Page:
President Joe Biden Speaks at UHart for Summit Event
President Joe Biden addressed gun safety legislation in a packed Lincoln Theater at the University of Hartford June 16, as a crowd of nearly 700 people—including legislators from across the country—convened for an all-day summit.
U.S. Senator Chris Murphy spearheaded The National Safer Communities Summit and selected UHart as the location for the event, which featured panel discussions, keynote speeches, and an address from Biden. The program, also sponsored by U.S. Senator Richard Blumenthal and Everytown for Gun Safety, celebrated the first anniversary of the passage of the Bipartisan Safer Communities Act (BSCA). BSCA is the first significant federal gun safety legislation signed into law in nearly 30 years. (National and local media were present to cover the event. See news with The Hartford Courant, Hearst CT Media, NBC CT, Fox 61, News 8, Channel 3, the New York Times, USA Today, and CNN.)
This is the second sitting president to visit UHart, as President Barack Obama spoke on campus in 2013 on reducing gun violence.
Biden, who was introduced by four young adults affected by gun violence, praised audience members for creating a powerful movement and sharing their stories along the way.
“Some of you in this room have turned your pain into purpose, your loss into determination, and your anger into commitment,” Biden told guests.
He expressed admiration for Connecticut’s delegation and members' commitment to gun reform, especially given the Sandy Hook school shooting in Connecticut in 2012.
“I don’t know how many times I’ve met people across the country who shake my hand and say they’re worried there will be a shooting near where they live,” Biden continued. “But I’m optimistic about leaders like Senator Murphy.”
Survivors and family members of those who’ve died from gun violence were among the passionate and eager attendees. Nelba Márquez-Greene '97 took to the stage to share her family’s story in the years that have passed since her daughter, Ana Grace, died at Sandy Hook—a vastly different experience from her last time on the UHart stage to perform “Ode to Joy” on the piccolo as a music student at The Hartt School.
“Now, my ‘Ode to Joy’ to gun violence prevention is a community that lifts survivors,” she said, adding, “Ending gun violence is a moral imperative and a winnable issue.”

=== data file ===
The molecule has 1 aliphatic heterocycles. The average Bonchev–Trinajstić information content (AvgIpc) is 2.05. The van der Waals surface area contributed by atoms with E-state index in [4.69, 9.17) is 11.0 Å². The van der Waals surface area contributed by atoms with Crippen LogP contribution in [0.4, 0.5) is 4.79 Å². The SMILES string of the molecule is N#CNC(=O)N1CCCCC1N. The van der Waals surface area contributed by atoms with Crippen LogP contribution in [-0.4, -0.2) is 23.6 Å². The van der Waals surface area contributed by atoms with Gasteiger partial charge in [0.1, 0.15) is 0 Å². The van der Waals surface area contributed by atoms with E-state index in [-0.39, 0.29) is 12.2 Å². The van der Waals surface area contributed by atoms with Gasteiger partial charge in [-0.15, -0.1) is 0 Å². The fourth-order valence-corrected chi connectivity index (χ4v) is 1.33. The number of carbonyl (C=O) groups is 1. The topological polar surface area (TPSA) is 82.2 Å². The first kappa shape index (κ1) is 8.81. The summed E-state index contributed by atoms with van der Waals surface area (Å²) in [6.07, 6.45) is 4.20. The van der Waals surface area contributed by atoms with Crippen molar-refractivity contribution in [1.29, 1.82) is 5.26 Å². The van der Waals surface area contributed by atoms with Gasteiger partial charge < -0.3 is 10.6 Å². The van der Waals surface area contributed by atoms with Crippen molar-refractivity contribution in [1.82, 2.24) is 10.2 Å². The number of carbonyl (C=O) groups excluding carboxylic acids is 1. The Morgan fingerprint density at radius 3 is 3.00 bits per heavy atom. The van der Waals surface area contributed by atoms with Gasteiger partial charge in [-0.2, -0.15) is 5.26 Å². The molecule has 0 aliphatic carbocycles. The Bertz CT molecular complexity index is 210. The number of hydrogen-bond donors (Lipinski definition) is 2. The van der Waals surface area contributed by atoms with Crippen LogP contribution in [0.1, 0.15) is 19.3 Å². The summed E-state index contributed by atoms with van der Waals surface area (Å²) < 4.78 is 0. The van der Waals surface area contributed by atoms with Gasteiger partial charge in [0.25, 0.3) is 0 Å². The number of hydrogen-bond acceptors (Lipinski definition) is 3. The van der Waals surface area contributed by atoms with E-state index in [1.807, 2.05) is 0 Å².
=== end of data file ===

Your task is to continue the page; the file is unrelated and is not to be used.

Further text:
Additional keynote addresses came from Secretary of Education Miguel Cardona, Minnesota Attorney General Keith Ellison, and former Congresswoman Gabrielle Giffords, with panel discussions featuring Rep. Lucy McBath, Kansas City Mayor Quinton Lucas, gun violence survivors, and other leaders in the gun safety movement. Murphy described the growing strength of the group present for the summit, and supporters in Connecticut and beyond.
“This summit is a small show of this movement’s collective power,” he said.
While Murphy touted recently passed legislation in Connecticut and last year’s BSCA, he said a recent moment showed why it was all necessary. As he met with children in the community, they talked about learning the difference between the sounds of fireworks and gunshots.
“And a little girl said, sort of to herself, ‘I shouldn’t need to know the difference,’” Murphy recalled.
Keynote speakers and panelists also discussed community and school efforts to keep residents and children safe, grant funding, mental health supports, and much more throughout the day.
UHart Acting President Stephen Mulready noted this was a historic day for UHart, and expressed gratitude to Chris Murphy for selecting the University as the summit’s location.
“It was a fantastic event that was well executed and garnered praise from attendees from around the country,” Mulready said. “Thank you to so many of our team members across divisions and departments that pulled together to make this happen.”